Bruno contends, as he did before the trial court, that his communications with and the actions of the adjuster for C.U. established substantial compliance with the notice provisions as required by section 8107(4) or, in the alternative, established that Bruno's failure to file a timely notice of claim could be excused for good cause under section 8107(1). We disagree. Section 8107 clearly states that assessment of a timely notice and of good cause are limited to the 180-day period following the accident. In Hall v. Town of Kittery, 556 A.2d 662 (Me.1989), we held that knowledge by a city's insurer or the insurer's adjuster of facts surrounding an accident that may give rise to a claim by a plaintiff does not supplant the affirmative notice requirements of section 8107.[2] "The substantial compliance exception is properly invoked only when the notice, although timely filed or excused from timely filing because of good cause, is defective in some other respect such as the failure to satisfy the form requirements of § 8107(1)(A-E)." Erickson v. State, 444 A.2d 345, 350 (Me. 1982) (emphasis added). Here, the trial court properly held that there is nothing in this record to suggest that notice of any kind was ever provided to the appropriate City official until June 6, 1988. Nor does the record reflect that there was good cause why Bruno could not have reasonably filed a notice of claim with the City within the 180-day limit. We have repeatedly stated that good cause pertains only to the inability to file the required claim. Martin v. City of Biddeford, 568 A.2d 1103 (Me.1990); Gardner v. City of Biddeford, 565 A.2d 329 (Me.1989); Langevin v. City of Biddeford, 481 A.2d 495, 498 (Me.1984). Bruno's reliance on the continued payment of his medical expenses by the City's insurer does not raise any issue of fact as to Bruno's inability to file a timely notice. Accordingly, the trial court properly granted the defendant's motion for summary judgment. See Saltonstall v. Cumming, 538 A.2d 289, 290 (Me.1988) ("If no genuine issue of material fact remains, the trial court must render judgment if any party is entitled to such judgment as a matter of law.").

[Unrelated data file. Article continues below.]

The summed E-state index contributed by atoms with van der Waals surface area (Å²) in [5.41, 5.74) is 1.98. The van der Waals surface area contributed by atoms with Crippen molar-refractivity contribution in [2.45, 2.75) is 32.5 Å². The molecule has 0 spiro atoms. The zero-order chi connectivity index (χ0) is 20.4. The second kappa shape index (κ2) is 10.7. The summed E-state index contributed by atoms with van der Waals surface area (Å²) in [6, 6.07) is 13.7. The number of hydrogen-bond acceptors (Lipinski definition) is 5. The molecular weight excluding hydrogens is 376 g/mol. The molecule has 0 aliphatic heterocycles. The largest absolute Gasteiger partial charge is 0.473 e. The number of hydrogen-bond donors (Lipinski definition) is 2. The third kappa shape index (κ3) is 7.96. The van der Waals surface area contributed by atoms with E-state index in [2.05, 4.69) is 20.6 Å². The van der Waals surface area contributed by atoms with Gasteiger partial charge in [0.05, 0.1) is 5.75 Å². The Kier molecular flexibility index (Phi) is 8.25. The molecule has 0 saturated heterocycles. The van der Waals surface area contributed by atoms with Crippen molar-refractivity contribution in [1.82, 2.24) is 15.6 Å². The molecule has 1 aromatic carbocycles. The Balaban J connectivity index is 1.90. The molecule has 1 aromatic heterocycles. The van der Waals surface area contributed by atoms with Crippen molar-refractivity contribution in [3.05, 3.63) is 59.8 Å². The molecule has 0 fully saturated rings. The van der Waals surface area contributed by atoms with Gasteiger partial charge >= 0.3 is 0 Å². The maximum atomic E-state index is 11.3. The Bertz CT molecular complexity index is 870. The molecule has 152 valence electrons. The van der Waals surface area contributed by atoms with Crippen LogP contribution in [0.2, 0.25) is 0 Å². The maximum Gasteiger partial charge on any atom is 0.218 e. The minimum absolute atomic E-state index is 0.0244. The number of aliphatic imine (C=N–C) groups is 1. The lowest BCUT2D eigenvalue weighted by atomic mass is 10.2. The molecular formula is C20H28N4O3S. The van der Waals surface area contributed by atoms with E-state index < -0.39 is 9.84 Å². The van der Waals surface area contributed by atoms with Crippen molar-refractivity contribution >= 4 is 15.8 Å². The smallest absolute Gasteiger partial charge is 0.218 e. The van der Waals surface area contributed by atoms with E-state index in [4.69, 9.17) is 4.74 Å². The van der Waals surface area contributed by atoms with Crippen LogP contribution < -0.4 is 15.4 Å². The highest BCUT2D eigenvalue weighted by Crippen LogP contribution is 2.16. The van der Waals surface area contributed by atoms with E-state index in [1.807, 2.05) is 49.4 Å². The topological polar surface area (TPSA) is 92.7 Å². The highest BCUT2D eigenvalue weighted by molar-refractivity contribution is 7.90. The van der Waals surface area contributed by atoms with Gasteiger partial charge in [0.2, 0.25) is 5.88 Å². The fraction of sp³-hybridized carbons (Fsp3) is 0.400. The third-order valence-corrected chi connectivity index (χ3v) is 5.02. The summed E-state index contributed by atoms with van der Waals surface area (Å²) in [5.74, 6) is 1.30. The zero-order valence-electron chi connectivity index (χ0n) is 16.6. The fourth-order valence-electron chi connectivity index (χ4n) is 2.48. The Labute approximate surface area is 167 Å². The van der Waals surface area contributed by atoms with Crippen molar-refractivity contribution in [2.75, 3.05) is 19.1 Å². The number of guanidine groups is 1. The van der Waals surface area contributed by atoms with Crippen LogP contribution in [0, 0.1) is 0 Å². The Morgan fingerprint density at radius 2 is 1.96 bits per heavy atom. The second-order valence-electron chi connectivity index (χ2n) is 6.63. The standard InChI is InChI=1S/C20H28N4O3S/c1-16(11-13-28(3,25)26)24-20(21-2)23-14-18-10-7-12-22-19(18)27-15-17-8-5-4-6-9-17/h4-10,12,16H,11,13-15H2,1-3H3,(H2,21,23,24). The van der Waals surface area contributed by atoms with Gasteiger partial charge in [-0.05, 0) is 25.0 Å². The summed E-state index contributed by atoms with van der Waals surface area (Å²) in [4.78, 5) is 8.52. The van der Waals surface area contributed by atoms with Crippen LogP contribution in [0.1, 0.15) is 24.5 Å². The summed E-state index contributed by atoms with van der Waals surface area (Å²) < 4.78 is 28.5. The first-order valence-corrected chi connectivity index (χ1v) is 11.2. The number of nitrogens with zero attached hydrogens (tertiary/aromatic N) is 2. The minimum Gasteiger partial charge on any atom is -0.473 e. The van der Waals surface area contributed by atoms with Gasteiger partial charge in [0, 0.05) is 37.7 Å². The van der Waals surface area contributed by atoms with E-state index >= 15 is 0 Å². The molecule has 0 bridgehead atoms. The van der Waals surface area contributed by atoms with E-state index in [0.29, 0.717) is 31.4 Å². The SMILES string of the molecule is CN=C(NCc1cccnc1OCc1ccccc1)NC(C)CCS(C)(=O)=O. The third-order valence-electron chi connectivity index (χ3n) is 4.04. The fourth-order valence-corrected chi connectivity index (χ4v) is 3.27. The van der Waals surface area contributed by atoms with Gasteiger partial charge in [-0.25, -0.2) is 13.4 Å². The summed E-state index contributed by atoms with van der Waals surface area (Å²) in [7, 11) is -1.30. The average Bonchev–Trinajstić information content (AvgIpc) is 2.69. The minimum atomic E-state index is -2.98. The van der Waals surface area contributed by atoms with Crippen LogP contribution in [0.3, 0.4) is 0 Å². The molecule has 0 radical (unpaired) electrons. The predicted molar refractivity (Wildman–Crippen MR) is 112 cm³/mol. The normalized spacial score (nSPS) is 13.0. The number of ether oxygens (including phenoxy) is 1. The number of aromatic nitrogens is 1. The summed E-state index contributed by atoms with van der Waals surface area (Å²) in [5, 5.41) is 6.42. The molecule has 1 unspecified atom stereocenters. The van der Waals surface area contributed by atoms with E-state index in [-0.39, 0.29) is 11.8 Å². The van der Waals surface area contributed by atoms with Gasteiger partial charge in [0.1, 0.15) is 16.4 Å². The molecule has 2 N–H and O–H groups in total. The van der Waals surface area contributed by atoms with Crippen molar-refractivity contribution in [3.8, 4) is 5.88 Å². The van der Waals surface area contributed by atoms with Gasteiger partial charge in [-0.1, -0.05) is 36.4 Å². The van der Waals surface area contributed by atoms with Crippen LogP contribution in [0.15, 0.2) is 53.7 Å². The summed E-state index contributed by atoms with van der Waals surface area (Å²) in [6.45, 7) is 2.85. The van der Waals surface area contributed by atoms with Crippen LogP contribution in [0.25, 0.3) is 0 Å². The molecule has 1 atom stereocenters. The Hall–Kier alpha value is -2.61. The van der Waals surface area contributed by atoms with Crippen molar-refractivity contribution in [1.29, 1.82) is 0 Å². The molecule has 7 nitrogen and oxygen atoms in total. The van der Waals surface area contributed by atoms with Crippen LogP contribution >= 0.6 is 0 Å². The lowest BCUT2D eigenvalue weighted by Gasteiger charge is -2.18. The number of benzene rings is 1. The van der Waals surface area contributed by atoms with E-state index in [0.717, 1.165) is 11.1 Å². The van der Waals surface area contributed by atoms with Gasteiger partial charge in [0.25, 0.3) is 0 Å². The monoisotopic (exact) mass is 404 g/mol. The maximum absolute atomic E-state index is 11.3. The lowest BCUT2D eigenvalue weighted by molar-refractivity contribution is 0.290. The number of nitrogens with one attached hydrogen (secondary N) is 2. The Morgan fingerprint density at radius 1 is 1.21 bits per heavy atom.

In his motion for relief from judgment under M.R.Civ.P. 60(b), Bruno relied on alleged newly discovered evidence that the City's insurer had continued to reimburse Bruno for his medical expenses through January 8, 1988, and it was on that date that the adjuster for C.U. had advised Bruno to seek legal counsel. The trial court properly held that these facts were "clearly known to the plaintiff at the time of the original motion hearing and could have been presented" and denied Bruno's motion. See 2 Field, McKusick & Wroth, Maine Civil Practice § 60.7, at 75 (2d ed. 1970) (duty of the litigant parties to be diligent in searching for and producing to the court in the first instance all data they desire the court to consider in reaching judgment).

The entry is:

Judgment affirmed.

All concurring.


[1] 14 M.R.S.A. § 8107 (1980 & Supp.1989) provides in pertinent part:

1. Notice requirements for filing. Within 180 days after any claim or cause of action permitted by this chapter accrues, or at a later time within the limits of section 8110 [two-year statute of limitations on actions], when a claimant shows good cause why notice could not have reasonably been filed within the 180-day limit, a claimant or a claimant's personal representative or attorney shall file a written notice....


4. Substantial notice compliance required. No claim or action shall be commenced against a governmental entity or employee in the Superior Court unless the foregoing notice provisions are substantially complied with.

[2] Section 8107(3)(B) requires:

Notice of claims against any political subdivision or an employee thereof shall be addressed to and filed with one of the persons upon whom a summons and complaint could be served under the Maine Rules of Civil Procedure, Rule 4, in a civil action against a political subdivision.